Life in The New Normal
The idea behind free trade was to protect the poor against the rich. Yet neoliberalism and the monopolies it has encouraged have led to the opposite being achieved. — David Boyle, The Guardian
As you know, one of the major themes of The Chrysalis is the claim that the “New Normal” represents a self-devouring, self-negating, self-contradictory dynamic of the Modern Era itself, which is called “nihilism” or devaluation of values. And this devaluation of values is implied in those terms used to describe the “new normal” as “post-modern”, “post-Enlightenment”, “post-rational” or “post-truth society”, or post-democratic, post-Christian and so on and so forth, all of which is subsumed in the phrase “new normal” or even “chaotic transition”.
Befitting this state of affairs, there is a debate going on in many quarters about the death of liberal democracy, even though we might continue to pay lip-service to the zombie as if it were still alive. One might even describe the “new normal” in terms of the phenomenon of self-harm or self-mutilation of the Modern Era.
On the left, you have Chris Hedges’ The Death of the Liberal Class. On the right, you have Robert Kaplan’s “Was Democracy Just a Moment?” (in his book The Coming Anarchy). There are many others and there is an interesting ongoing debate in the pages of The Guardian, too, about the situation. There is Martin Kettle’s article on “our post-liberal age” (“Brexit was a revolt against liberalism“) and David Boyle’s response in today’s Guardian, “Liberalism is still alive — it’s neoliberalism that’s the problem“. So, as you can see, there is quite a bit of confusion and perplexity about our real situation in post-modernity, or even whether we are “post-modern” at all. David Boyle is also the author of a book entitled The Death of Liberal Democracy?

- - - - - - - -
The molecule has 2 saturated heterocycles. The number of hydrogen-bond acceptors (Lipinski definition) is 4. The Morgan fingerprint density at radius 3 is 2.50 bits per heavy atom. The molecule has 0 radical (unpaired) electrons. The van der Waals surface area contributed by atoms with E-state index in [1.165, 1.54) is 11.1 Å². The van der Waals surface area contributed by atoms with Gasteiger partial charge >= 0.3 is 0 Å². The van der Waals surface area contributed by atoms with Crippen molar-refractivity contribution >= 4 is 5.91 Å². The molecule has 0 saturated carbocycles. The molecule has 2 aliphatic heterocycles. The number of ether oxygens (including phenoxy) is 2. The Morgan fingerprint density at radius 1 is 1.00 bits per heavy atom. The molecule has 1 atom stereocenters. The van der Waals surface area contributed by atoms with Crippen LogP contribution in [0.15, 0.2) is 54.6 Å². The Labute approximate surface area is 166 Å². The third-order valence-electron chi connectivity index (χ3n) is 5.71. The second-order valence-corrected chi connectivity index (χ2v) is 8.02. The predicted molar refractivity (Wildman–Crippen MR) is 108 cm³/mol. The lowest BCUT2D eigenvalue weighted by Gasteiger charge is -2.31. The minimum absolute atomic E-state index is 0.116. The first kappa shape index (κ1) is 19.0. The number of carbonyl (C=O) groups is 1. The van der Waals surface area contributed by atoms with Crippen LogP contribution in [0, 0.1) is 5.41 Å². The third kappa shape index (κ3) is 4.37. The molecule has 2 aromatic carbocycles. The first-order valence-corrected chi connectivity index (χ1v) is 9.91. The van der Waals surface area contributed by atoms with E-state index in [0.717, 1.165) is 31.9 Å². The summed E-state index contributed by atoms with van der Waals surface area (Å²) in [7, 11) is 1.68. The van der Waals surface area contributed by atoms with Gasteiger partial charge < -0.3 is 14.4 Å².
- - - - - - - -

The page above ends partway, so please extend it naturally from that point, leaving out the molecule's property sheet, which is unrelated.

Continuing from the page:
Boyle’s piece is quite interesting because it does describe the self-negating dynamic of liberalism become “neo-liberalism” — which we might describe as overreach or “a bridge too far” (as the popular war movie of yesteryear put it). That is to say, hubris followed by Nemesis, or the process of ironic reversal called “enantiodromia” which describes how processes turn into their contrary or polar opposite. Nietzsche also anticipated this in musing that any final triumph of liberal institutions would simultaneously be their self-destruction. This is called a “Cadmean victory” and all the neos of the “new normal” — neo-liberalism, neo-conservatism, neo-socialism (or “New Labour”) represent this, as betrayal or subversion of their own foundational principles through the process of ironic reversal. Boyle, for example, refers to neo-liberalism as a liberal “heresy”.
(It does remind me of a scene from an episode of The Game of Thrones, where the witch Melisandre counsels King Stannis Baratheon with the words “you will betray the men serving you, you will betray your family, you will betray everything you once held dear, and it will all be worth it” — the reward of total betrayal of oneself and others being the chance to sit on The Iron Throne).
What Boyle is calling for in his essay is very similar to what Charles Taylor referred to as “retrieval” in his lectures on The Malaise of Modernity. Retrieval is not return, I hasten to add. This is significant because “retrieval” is an important part of the integrative process, while “return” is not integrative. Retrieval means — “don’t throw out the baby with the bathwater”.
Mr. Boyle is, in one respect, quite right — neo-liberalism, neo-conservatism, and neo-socialism are secular “heresies” inasmuch as they each have betrayed their respective core values. That betrayal is their specific form of self-negation or self-contradiction which we call “nihilism”, the specific form of which is called “decadence”. Lip-service is the disease of decadence, the various symptoms of which are referred to as “duplicity”, “hypocrisy”, “dissembling”, “faking it”, “pretense”,”inauthentic”, “insincere”, “B.S. Factor”, and so on, all generally what is subsumed in the phrase “post-truth society” as “new normal”.
We should not confuse the vital core meanings of liberalism, conservatism, or socialism with their “deficient” (ie decadent) forms as neo-liberalism, neo-conservatism, and neo-socialism. It is also important to insist that the act of “retrieval” is not a return, and is simply consistent with the process of integrating consciousness, since they do each express some truth about the human condition.